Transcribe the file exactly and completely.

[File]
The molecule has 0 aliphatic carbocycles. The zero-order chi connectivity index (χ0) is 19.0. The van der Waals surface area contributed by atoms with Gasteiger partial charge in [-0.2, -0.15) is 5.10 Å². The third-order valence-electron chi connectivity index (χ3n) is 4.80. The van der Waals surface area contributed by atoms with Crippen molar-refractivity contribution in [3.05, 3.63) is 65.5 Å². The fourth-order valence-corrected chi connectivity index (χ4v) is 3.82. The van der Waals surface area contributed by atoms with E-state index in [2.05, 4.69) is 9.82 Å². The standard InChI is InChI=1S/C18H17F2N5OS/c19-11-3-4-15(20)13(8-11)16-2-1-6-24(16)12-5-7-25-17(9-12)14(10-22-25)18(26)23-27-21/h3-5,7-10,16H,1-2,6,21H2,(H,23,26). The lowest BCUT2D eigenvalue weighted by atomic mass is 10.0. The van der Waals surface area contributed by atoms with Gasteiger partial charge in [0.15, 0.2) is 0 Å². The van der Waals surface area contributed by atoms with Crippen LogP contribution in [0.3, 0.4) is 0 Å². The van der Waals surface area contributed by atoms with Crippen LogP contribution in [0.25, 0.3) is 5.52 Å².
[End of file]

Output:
The molecule has 0 aliphatic carbocycles. The zero-order chi connectivity index (χ0) is 19.0. The van der Waals surface area contributed by atoms with Gasteiger partial charge in [-0.2, -0.15) is 5.10 Å². The third-order valence-electron chi connectivity index (χ3n) is 4.80. The van der Waals surface area contributed by atoms with Crippen molar-refractivity contribution in [3.05, 3.63) is 65.5 Å². The fourth-order valence-corrected chi connectivity index (χ4v) is 3.82. The van der Waals surface area contributed by atoms with E-state index in [2.05, 4.69) is 9.82 Å². The standard InChI is InChI=1S/C18H17F2N5OS/c19-11-3-4-15(20)13(8-11)16-2-1-6-24(16)12-5-7-25-17(9-12)14(10-22-25)18(26)23-27-21/h3-5,7-10,16H,1-2,6,21H2,(H,23,26). The lowest BCUT2D eigenvalue weighted by atomic mass is 10.0. The van der Waals surface area contributed by atoms with Gasteiger partial charge in [0.15, 0.2) is 0 Å². The van der Waals surface area contributed by atoms with Crippen LogP contribution in [0.3, 0.4) is 0 Å². The van der Waals surface area contributed by atoms with Crippen LogP contribution in [0.25, 0.3) is 5.52 Å².